What peasants they were, these landed gentry, drenched in perfume, an aristocracy every bit as fraudulent as the northern industrialists -- those stock swindlers, price fixers, slumlords, copper kings, and union busters who specialized in horses and chorus girls and had to be taught to eat with a fork -- they despised. See Sam slaver before he discovers scruple. It's an amazing performance, and must also have been a relief after too many episodes of Law & Order in which he is asked to threaten perps with the needle in a bag and a strapping-down on gurneys. He is a rustic lunatic when he rapes LisaGay. He later on gave himself Agamemnon airs, as if just asking to get stabbed in the tub. He will wind up a tortured existentialist, although maybe this is intended to be Faulknerian, or even Jeffersonian. If you can't speak the truth about yourself till you're dead, you aren't much of an improvement on the racist lawyer (Sean McCann) who tries to break your will in court.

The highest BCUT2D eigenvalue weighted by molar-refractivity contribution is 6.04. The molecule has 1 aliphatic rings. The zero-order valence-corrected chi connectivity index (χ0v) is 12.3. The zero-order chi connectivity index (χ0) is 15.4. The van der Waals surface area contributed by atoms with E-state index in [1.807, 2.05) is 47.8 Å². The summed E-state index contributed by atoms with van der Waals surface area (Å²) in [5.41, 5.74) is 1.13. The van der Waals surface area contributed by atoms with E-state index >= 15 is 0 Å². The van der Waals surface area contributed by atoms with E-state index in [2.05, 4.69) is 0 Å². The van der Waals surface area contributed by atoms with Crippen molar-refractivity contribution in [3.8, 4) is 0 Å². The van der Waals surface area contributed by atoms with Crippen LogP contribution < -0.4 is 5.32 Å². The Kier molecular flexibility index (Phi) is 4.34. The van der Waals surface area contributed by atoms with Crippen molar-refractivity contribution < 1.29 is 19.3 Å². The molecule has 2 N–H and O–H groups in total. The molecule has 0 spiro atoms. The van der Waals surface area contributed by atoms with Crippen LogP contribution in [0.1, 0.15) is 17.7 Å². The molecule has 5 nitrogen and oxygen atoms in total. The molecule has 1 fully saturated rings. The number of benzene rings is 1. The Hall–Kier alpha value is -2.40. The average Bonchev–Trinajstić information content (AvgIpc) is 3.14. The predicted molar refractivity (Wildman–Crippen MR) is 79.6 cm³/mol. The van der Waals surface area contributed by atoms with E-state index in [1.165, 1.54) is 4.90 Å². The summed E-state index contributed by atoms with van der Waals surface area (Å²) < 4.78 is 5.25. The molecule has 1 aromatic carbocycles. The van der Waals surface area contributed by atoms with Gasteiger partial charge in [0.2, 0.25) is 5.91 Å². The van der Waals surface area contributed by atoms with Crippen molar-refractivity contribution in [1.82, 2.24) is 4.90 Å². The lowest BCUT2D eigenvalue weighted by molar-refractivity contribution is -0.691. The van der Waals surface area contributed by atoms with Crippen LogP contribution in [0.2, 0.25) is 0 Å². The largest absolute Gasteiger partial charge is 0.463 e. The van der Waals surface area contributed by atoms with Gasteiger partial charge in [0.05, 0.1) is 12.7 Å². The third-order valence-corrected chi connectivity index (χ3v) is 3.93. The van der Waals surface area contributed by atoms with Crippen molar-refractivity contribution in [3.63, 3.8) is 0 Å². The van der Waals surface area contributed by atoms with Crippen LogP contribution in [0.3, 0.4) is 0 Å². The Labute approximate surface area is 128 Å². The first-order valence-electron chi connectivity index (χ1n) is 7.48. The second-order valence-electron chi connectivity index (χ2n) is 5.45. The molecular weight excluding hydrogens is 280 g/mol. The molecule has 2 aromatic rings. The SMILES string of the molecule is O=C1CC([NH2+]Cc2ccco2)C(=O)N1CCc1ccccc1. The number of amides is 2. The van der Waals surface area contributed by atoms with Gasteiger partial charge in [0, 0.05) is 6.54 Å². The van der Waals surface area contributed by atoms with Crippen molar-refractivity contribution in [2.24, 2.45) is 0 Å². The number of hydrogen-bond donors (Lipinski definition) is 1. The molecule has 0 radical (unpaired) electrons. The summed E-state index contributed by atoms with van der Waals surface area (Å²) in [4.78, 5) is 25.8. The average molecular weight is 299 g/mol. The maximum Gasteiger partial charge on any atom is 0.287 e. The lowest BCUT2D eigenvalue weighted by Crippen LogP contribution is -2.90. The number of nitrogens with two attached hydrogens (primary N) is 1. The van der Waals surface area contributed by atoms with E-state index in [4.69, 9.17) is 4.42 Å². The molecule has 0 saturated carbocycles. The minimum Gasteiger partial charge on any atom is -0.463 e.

Meanwhile, LisaGay is noble and reticent. Jennifer is lugubrious and unforgiving. Tim Daly, as her resourceful young lawyer, is callow but clever. Shirley Douglas, Sam's mother in the movie and Kiefer Sutherland's in real life, is all-knowing and not-saying, a Hefty bag of family secrets. John Kent Harrison directs (how else?) as if there were something sick about the Old South. And Paris Qualles's screenplay, adapted from Kent Anderson Leslie's biography Woman of Color, Daughter of Privilege: Amanda America Dickson, 1849-1893, seems to have consulted both Robert Penn Warren and, if not Edna Ferber in person, then Ava Gardner in the movie version of Show Boat. At least on this plantation, nobody sings till the closing credits.